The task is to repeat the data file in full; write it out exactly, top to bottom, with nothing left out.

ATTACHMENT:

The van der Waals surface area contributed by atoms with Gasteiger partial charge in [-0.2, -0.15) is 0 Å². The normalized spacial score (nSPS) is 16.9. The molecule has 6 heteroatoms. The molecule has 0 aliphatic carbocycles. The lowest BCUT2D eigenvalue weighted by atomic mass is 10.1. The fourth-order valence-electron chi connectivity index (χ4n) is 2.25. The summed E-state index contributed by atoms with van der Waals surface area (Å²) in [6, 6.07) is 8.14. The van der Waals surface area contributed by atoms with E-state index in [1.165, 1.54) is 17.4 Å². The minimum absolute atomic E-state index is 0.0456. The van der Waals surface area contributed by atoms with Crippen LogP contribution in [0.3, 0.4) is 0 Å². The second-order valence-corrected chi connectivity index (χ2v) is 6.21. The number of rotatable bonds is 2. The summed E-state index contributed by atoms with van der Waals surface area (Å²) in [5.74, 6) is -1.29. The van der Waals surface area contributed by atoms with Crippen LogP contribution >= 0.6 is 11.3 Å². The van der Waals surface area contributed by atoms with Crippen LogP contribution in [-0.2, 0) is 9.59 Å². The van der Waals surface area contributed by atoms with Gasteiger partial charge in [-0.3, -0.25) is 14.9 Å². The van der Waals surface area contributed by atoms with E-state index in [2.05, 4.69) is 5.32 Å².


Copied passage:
The van der Waals surface area contributed by atoms with Gasteiger partial charge in [-0.2, -0.15) is 0 Å². The normalized spacial score (nSPS) is 16.9. The molecule has 6 heteroatoms. The molecule has 0 aliphatic carbocycles. The lowest BCUT2D eigenvalue weighted by atomic mass is 10.1. The fourth-order valence-electron chi connectivity index (χ4n) is 2.25. The summed E-state index contributed by atoms with van der Waals surface area (Å²) in [6, 6.07) is 8.14. The van der Waals surface area contributed by atoms with E-state index in [1.165, 1.54) is 17.4 Å². The minimum absolute atomic E-state index is 0.0456. The van der Waals surface area contributed by atoms with Crippen LogP contribution in [0.3, 0.4) is 0 Å². The second-order valence-corrected chi connectivity index (χ2v) is 6.21. The number of rotatable bonds is 2. The summed E-state index contributed by atoms with van der Waals surface area (Å²) in [5.74, 6) is -1.29. The van der Waals surface area contributed by atoms with Crippen LogP contribution >= 0.6 is 11.3 Å². The van der Waals surface area contributed by atoms with Crippen LogP contribution in [-0.2, 0) is 9.59 Å². The van der Waals surface area contributed by atoms with Gasteiger partial charge in [-0.3, -0.25) is 14.9 Å². The van der Waals surface area contributed by atoms with E-state index in [2.05, 4.69) is 5.32 Å².